Monster to Savior
The Maldives has faced recent internal instability but this has had little effect on its tourism industry. What is the reason behind this rare turmoil?
Maldivians never forget to say “Al’hamd-o-lil’lah (Thanks God) you saved our lives” in reverence while passing by the mausoleum of the legendary Muslim traveler, Ibn-e-battuta, in capital Male. Legend says that the Arab tourist saved the inhabitants of the Maldives from a sea monster in the 2th century that frequently used to claim a virgin’s life.
Since then the rulers of the Maldives chose to embrace Islam, putting a lid on practice of any other religion in the former Buddhist nation, as a permanent solution to protecting their daughters from the sea monster. Influence of the legend very much reflects the faith factor in the constitution of the Maldives, which shows little or no room for any other faith in the garland of 1,192 coral-ringed islands in the Indian Ocean.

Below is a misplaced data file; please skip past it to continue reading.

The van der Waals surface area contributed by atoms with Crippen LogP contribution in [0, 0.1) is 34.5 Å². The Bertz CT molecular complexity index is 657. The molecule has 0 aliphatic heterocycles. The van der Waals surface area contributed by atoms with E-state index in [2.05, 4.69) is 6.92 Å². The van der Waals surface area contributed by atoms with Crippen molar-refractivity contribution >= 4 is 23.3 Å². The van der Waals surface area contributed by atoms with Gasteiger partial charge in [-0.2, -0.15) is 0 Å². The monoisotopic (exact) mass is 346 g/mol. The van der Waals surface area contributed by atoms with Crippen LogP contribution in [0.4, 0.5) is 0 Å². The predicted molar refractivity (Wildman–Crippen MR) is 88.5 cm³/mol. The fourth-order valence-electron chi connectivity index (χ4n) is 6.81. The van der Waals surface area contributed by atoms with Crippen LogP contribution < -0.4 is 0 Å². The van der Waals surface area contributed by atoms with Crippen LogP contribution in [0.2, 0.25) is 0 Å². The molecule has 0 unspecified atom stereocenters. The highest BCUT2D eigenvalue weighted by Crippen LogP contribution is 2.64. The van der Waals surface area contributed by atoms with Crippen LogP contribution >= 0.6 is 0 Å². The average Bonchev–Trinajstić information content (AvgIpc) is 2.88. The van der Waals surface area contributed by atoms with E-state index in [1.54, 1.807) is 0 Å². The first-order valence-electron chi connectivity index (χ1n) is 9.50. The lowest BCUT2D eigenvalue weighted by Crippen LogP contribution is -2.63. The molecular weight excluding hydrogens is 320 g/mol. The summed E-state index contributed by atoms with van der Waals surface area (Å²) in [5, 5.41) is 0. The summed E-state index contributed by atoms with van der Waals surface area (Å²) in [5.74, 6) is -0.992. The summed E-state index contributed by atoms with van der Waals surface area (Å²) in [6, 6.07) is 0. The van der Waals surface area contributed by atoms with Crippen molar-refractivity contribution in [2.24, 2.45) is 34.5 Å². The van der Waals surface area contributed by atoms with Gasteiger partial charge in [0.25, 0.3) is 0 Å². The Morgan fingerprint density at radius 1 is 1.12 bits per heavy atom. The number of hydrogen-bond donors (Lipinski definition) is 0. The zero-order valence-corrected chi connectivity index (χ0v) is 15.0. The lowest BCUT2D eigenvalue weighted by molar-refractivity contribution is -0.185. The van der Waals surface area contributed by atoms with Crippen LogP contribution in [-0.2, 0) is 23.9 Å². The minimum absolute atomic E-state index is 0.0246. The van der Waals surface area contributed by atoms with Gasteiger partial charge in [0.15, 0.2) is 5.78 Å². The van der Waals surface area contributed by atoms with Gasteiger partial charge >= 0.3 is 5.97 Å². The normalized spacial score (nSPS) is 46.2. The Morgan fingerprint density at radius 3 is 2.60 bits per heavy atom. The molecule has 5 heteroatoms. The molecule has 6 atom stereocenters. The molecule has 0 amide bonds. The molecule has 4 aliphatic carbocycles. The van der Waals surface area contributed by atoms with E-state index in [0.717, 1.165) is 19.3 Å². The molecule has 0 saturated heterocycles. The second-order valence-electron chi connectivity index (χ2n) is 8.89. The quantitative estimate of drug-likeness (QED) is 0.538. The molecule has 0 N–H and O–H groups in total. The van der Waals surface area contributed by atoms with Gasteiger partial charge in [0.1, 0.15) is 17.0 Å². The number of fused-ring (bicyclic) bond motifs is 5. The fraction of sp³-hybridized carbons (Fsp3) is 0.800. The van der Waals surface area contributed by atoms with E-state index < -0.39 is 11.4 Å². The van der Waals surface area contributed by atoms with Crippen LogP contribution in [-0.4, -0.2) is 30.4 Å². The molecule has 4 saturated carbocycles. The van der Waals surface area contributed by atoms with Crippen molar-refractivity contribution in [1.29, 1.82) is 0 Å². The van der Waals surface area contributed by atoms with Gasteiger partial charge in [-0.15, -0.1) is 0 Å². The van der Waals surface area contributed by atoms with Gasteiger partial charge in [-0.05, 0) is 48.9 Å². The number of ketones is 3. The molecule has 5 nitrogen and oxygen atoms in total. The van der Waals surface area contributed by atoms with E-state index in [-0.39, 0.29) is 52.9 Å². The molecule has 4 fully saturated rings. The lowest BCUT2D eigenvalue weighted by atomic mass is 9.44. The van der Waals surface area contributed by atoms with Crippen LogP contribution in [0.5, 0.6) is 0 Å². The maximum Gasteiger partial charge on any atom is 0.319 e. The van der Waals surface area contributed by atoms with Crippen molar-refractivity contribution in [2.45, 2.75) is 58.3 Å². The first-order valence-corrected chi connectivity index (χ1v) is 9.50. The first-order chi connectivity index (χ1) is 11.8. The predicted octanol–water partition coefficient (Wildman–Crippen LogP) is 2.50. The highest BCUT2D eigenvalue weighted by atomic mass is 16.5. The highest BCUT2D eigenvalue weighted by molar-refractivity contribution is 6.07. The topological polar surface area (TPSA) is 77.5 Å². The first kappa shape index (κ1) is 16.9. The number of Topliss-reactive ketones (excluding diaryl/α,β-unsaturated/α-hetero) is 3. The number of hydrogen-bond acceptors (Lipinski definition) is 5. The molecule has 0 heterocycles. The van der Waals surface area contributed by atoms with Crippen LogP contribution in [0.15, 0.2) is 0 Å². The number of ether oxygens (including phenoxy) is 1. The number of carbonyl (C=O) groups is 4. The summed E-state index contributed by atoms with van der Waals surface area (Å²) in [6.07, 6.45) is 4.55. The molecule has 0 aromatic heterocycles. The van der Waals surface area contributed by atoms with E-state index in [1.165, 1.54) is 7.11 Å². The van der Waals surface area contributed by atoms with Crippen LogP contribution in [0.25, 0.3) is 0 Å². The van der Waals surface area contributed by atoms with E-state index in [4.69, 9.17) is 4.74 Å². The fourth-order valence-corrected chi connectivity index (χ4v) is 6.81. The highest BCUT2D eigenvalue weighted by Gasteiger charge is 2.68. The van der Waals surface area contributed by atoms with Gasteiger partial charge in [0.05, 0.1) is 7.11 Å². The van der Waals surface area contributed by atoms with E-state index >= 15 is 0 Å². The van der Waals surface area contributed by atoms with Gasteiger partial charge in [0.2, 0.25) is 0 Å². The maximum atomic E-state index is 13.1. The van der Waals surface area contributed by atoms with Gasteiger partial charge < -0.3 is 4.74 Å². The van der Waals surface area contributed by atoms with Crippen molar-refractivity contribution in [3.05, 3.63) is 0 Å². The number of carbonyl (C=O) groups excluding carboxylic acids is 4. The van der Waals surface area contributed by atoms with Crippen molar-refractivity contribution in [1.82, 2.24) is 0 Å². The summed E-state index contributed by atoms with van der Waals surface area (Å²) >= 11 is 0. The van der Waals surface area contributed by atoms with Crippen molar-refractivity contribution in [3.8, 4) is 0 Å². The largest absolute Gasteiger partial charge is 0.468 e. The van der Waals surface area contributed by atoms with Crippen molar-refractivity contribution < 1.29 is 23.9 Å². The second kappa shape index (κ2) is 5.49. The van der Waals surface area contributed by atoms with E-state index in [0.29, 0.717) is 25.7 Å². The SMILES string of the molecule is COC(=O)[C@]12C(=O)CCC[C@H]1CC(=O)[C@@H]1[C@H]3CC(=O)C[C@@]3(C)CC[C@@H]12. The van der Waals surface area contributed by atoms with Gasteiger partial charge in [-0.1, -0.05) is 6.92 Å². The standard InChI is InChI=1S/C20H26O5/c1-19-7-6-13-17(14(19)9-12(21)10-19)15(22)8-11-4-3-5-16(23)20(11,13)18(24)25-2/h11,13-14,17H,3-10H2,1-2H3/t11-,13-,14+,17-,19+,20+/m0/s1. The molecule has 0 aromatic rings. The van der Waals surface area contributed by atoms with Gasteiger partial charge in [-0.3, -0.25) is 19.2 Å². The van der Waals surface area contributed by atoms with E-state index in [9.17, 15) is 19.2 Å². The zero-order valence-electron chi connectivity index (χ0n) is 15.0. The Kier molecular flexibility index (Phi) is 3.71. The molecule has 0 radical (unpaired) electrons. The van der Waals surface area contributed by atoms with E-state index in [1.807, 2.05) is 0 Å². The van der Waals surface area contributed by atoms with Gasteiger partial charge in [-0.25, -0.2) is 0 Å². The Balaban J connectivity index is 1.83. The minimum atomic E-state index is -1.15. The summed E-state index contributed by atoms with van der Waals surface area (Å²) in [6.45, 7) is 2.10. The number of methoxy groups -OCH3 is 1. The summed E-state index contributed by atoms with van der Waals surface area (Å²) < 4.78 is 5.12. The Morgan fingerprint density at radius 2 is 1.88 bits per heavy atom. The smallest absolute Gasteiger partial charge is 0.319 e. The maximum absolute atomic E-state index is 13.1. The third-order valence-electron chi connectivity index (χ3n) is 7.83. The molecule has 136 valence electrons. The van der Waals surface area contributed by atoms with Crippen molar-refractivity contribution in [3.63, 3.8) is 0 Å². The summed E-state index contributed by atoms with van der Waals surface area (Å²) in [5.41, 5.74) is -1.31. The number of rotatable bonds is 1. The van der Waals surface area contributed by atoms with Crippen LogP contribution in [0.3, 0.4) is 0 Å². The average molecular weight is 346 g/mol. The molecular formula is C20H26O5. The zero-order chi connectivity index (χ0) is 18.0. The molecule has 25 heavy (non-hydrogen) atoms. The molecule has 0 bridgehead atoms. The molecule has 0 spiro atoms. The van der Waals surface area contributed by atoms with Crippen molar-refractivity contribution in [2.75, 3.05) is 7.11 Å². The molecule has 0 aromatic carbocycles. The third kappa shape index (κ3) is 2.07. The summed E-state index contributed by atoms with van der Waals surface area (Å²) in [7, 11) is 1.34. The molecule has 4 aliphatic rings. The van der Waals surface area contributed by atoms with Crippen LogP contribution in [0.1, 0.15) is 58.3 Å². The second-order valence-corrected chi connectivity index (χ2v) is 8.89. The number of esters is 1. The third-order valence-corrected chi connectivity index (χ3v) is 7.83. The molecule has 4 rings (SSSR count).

At least four articles of the constitution of the Maldives (Articles 2, 9, 10 and 19) directly talk about strict adherence to Islam. Its inflexibility regarding other religions has earned the nation the highest rank in the list of governments that restrict religious freedom. This inflexibility directly antagonizes the Maldives with Article 18 of the Universal Declaration of Human Rights and Article 18 of the International Covenant on Civil and Political Rights.
A mob attack on the National Museum in Male and the destruction of priceless Buddhist statues on February 7, the day President Mohammed Nasheed was forced to resign before the media, amid protests of the opposition and Islamist parties, have led some analysts to believe that the change was influenced by the faith-factor, rather than underlying political motives and economic factors. Nasheed is succeeded by his vice president, Dr. Mohamed Waheed Hassan Manik, famously known as Baaghee Waheed, as the new president of the Maldives with the support of a dozen political parties.
Despite the destruction of a Buddhist monument by a mob in 2011,